Lake Resources (ASX: LKE) has kicked-off its first drilling program at its Kachi lithium brine project in Argentina’s Catamarca Province, located in the world’s ‘Lithium Triangle’.
A diamond drill rig has been brought to the project site to undertake an initial 1,000m program, which will potentially be extended depending on assay results.
“This is an important milestone for the company and the local community with the drilling program a key catalyst to unlocking the burgeoning value in these well-located lithium assets,” Lake Resources managing director Steve Promnitz said.
He added the company “was eagerly anticipating” its first assay results from the program.
Lake Resources owns 100% of Kachi via its wholly owned subsidiary Morena del Valle Minerals SA. Kachi encompasses 50,000 hectares of mining leases over the salt lake centre, which is the deepest part of a large basin. Earlier surface sampling at the project returned lithium grading 322mg/L.
The company has the support of the local community which Mr Promnitz has claimed is keen to see the project progress. As well as local support, the Kachi project has Catamarca Government’s backing which signed a letter of intent with Lake Resources in September to accelerate the project through its permitting approvals.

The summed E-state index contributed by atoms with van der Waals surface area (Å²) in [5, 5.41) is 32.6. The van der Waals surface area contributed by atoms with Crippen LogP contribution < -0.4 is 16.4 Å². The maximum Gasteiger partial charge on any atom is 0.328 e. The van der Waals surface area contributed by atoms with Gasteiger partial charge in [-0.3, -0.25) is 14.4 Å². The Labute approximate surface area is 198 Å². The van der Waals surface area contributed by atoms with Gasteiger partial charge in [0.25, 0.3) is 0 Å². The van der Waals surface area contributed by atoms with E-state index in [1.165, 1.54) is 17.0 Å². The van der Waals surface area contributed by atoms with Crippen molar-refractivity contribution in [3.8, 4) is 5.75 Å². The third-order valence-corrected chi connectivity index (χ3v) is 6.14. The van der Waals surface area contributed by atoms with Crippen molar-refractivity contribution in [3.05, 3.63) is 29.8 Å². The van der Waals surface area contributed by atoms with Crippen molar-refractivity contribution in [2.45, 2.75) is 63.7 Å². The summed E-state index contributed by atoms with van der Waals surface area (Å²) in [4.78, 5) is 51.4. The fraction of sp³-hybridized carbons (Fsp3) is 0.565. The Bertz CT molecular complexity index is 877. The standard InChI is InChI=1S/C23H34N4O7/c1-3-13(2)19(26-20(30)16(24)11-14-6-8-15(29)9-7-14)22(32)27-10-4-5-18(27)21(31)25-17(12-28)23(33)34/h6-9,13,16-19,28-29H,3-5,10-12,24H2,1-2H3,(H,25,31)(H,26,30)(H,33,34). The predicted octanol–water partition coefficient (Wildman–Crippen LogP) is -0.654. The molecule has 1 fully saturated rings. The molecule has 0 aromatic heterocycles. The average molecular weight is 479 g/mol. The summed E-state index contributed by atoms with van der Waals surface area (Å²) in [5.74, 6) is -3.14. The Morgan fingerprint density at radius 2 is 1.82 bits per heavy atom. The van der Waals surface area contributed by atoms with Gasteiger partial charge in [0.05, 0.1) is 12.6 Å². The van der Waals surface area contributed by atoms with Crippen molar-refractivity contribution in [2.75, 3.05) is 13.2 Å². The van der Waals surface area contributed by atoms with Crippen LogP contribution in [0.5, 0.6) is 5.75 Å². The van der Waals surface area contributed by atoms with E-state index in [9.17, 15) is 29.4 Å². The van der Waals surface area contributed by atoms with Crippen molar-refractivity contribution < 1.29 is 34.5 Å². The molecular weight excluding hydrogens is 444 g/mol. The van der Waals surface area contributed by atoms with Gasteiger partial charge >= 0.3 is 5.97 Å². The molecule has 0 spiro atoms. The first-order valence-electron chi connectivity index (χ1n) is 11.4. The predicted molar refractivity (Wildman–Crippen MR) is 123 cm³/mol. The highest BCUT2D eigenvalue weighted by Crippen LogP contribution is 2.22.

South America’s Lithium Triangle
South American countries Bolivia, Argentina and Chile are believed to host more than half the world’s known lithium resources.
According to Lake Resources, its 170,000 hectare tenement package is one of Argentina’s largest landholding within the triangle and it is near lithium majors Orocobre (ASX: ORE) and Lithium Americas (TSXV: LAC).
Industry analyst Transparency Market Research forecasts the lithium market will be worth more than US$77 billion by 2024.
Lithium brine reserves account for more than 60% of the world’s known lithium. Compared to hard rock lithium deposits, lithium brine reserves are easier to explore and typically require less capital to develop, depending on proximity to infrastructure.
Additionally, lithium brine deposits usually require half the development time compared to hard rock lithium. For example, the Visual Capitalist estimates construction of a pilot plant for processing brine deposits will cost between US$150 million and US$300 million, while hard rock deposits may cost anywhere from US$250 million to US$2 billion.